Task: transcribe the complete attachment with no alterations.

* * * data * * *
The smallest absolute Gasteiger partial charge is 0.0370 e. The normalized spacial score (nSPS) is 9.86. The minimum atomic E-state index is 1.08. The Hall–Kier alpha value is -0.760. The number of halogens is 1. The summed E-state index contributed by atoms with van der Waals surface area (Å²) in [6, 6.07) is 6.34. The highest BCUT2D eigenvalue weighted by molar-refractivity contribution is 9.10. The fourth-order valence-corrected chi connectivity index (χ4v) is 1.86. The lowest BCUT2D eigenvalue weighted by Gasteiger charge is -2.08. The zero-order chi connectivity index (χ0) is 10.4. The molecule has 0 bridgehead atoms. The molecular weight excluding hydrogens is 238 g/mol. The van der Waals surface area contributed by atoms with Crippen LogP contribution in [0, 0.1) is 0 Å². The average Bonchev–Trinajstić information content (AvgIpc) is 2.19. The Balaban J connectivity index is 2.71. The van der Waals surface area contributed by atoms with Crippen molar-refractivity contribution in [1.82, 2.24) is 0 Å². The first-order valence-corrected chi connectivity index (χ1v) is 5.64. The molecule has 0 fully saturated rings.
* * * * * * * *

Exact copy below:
The smallest absolute Gasteiger partial charge is 0.0370 e. The normalized spacial score (nSPS) is 9.86. The minimum atomic E-state index is 1.08. The Hall–Kier alpha value is -0.760. The number of halogens is 1. The summed E-state index contributed by atoms with van der Waals surface area (Å²) in [6, 6.07) is 6.34. The highest BCUT2D eigenvalue weighted by molar-refractivity contribution is 9.10. The fourth-order valence-corrected chi connectivity index (χ4v) is 1.86. The lowest BCUT2D eigenvalue weighted by Gasteiger charge is -2.08. The zero-order chi connectivity index (χ0) is 10.4. The molecule has 0 bridgehead atoms. The molecular weight excluding hydrogens is 238 g/mol. The van der Waals surface area contributed by atoms with Crippen LogP contribution in [0, 0.1) is 0 Å². The average Bonchev–Trinajstić information content (AvgIpc) is 2.19. The Balaban J connectivity index is 2.71. The van der Waals surface area contributed by atoms with Crippen molar-refractivity contribution in [1.82, 2.24) is 0 Å². The first-order valence-corrected chi connectivity index (χ1v) is 5.64. The molecule has 0 fully saturated rings.